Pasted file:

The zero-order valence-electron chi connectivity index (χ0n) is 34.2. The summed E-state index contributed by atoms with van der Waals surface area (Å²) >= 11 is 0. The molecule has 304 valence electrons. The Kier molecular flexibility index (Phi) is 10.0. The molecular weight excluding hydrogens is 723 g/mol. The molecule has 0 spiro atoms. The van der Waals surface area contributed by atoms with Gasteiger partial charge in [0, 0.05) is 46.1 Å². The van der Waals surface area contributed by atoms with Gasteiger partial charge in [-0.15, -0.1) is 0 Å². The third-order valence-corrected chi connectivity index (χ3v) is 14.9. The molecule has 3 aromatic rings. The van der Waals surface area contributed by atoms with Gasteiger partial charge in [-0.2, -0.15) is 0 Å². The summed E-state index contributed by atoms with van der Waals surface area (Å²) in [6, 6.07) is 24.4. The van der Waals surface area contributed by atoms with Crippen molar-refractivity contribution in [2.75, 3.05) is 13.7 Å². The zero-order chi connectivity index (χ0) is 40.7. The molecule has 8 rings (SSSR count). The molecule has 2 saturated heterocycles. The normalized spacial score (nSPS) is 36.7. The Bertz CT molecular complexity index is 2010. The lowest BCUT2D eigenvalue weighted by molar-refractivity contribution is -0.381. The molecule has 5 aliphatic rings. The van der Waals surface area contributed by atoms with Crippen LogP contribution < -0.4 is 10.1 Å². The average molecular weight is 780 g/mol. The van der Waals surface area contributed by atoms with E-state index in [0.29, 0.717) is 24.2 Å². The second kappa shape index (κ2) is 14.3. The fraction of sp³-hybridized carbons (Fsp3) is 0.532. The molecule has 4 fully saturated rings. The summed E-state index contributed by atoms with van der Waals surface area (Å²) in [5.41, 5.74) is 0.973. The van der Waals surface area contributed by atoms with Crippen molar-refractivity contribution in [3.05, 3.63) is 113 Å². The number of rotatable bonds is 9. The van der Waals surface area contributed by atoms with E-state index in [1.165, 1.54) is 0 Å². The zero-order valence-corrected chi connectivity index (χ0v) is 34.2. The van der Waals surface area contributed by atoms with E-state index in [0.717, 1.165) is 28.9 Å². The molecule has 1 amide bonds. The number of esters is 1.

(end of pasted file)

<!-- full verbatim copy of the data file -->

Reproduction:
The zero-order valence-electron chi connectivity index (χ0n) is 34.2. The summed E-state index contributed by atoms with van der Waals surface area (Å²) >= 11 is 0. The molecule has 304 valence electrons. The Kier molecular flexibility index (Phi) is 10.0. The molecular weight excluding hydrogens is 723 g/mol. The molecule has 0 spiro atoms. The van der Waals surface area contributed by atoms with Gasteiger partial charge in [0, 0.05) is 46.1 Å². The van der Waals surface area contributed by atoms with Gasteiger partial charge in [-0.15, -0.1) is 0 Å². The third-order valence-corrected chi connectivity index (χ3v) is 14.9. The molecule has 3 aromatic rings. The van der Waals surface area contributed by atoms with Gasteiger partial charge in [-0.2, -0.15) is 0 Å². The summed E-state index contributed by atoms with van der Waals surface area (Å²) in [6, 6.07) is 24.4. The van der Waals surface area contributed by atoms with Crippen molar-refractivity contribution in [2.75, 3.05) is 13.7 Å². The zero-order chi connectivity index (χ0) is 40.7. The molecule has 8 rings (SSSR count). The molecule has 2 saturated heterocycles. The normalized spacial score (nSPS) is 36.7. The Bertz CT molecular complexity index is 2010. The lowest BCUT2D eigenvalue weighted by molar-refractivity contribution is -0.381. The molecule has 5 aliphatic rings. The van der Waals surface area contributed by atoms with Crippen LogP contribution < -0.4 is 10.1 Å². The average molecular weight is 780 g/mol. The van der Waals surface area contributed by atoms with E-state index in [0.29, 0.717) is 24.2 Å². The second kappa shape index (κ2) is 14.3. The fraction of sp³-hybridized carbons (Fsp3) is 0.532. The molecule has 4 fully saturated rings. The summed E-state index contributed by atoms with van der Waals surface area (Å²) in [5.41, 5.74) is 0.973. The van der Waals surface area contributed by atoms with Crippen molar-refractivity contribution in [3.05, 3.63) is 113 Å². The number of rotatable bonds is 9. The van der Waals surface area contributed by atoms with E-state index in [1.165, 1.54) is 0 Å². The zero-order valence-corrected chi connectivity index (χ0v) is 34.2. The van der Waals surface area contributed by atoms with E-state index in [0.717, 1.165) is 28.9 Å². The molecule has 1 amide bonds. The number of esters is 1.